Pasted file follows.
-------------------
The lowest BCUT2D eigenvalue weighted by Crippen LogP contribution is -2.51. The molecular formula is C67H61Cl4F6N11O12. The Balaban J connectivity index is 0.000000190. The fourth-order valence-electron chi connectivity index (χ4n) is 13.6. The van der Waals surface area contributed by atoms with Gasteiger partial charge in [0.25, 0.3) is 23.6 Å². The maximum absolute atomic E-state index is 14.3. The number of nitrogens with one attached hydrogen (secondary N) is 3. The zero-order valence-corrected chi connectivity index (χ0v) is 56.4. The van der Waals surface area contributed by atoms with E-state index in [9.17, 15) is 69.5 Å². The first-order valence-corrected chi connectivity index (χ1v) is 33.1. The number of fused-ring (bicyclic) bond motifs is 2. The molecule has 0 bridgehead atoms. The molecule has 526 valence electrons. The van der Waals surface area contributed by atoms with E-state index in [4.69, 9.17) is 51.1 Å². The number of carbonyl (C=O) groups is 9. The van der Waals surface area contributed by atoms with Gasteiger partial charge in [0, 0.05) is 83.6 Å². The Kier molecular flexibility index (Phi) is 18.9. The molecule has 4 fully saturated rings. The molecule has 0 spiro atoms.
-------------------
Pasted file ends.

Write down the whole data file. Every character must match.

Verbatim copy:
The lowest BCUT2D eigenvalue weighted by Crippen LogP contribution is -2.51. The molecular formula is C67H61Cl4F6N11O12. The Balaban J connectivity index is 0.000000190. The fourth-order valence-electron chi connectivity index (χ4n) is 13.6. The van der Waals surface area contributed by atoms with Gasteiger partial charge in [0.25, 0.3) is 23.6 Å². The maximum absolute atomic E-state index is 14.3. The number of nitrogens with one attached hydrogen (secondary N) is 3. The zero-order valence-corrected chi connectivity index (χ0v) is 56.4. The van der Waals surface area contributed by atoms with E-state index in [9.17, 15) is 69.5 Å². The first-order valence-corrected chi connectivity index (χ1v) is 33.1. The number of fused-ring (bicyclic) bond motifs is 2. The molecule has 0 bridgehead atoms. The molecule has 526 valence electrons. The van der Waals surface area contributed by atoms with E-state index in [4.69, 9.17) is 51.1 Å². The number of carbonyl (C=O) groups is 9. The van der Waals surface area contributed by atoms with Gasteiger partial charge in [0, 0.05) is 83.6 Å². The Kier molecular flexibility index (Phi) is 18.9. The molecule has 4 fully saturated rings. The molecule has 0 spiro atoms.